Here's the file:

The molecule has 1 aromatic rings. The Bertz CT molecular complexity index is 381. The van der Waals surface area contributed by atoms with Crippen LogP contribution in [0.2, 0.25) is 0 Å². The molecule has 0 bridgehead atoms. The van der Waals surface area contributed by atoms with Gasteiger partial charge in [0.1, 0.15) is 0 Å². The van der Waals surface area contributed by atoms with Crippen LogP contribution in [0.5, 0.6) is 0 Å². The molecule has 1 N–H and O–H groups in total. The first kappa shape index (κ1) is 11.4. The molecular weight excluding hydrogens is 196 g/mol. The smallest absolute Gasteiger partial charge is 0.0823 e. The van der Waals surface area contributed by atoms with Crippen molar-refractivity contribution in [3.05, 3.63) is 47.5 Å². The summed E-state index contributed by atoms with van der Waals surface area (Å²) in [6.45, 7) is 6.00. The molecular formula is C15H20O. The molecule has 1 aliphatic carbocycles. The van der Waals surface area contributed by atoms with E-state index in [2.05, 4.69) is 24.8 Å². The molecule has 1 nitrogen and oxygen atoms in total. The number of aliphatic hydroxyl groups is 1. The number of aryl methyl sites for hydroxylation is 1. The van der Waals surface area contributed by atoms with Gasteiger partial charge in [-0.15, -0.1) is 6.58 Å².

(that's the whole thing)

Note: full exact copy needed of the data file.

The molecule has 1 aromatic rings. The Bertz CT molecular complexity index is 381. The van der Waals surface area contributed by atoms with Crippen LogP contribution in [0.2, 0.25) is 0 Å². The molecule has 0 bridgehead atoms. The van der Waals surface area contributed by atoms with Gasteiger partial charge in [0.1, 0.15) is 0 Å². The van der Waals surface area contributed by atoms with Crippen LogP contribution in [0.5, 0.6) is 0 Å². The molecule has 1 N–H and O–H groups in total. The first kappa shape index (κ1) is 11.4. The molecular weight excluding hydrogens is 196 g/mol. The smallest absolute Gasteiger partial charge is 0.0823 e. The van der Waals surface area contributed by atoms with Crippen molar-refractivity contribution in [3.05, 3.63) is 47.5 Å². The summed E-state index contributed by atoms with van der Waals surface area (Å²) in [6.45, 7) is 6.00. The molecular formula is C15H20O. The molecule has 1 aliphatic carbocycles. The van der Waals surface area contributed by atoms with E-state index in [2.05, 4.69) is 24.8 Å². The molecule has 1 nitrogen and oxygen atoms in total. The number of aliphatic hydroxyl groups is 1. The number of aryl methyl sites for hydroxylation is 1. The van der Waals surface area contributed by atoms with Gasteiger partial charge in [-0.15, -0.1) is 6.58 Å².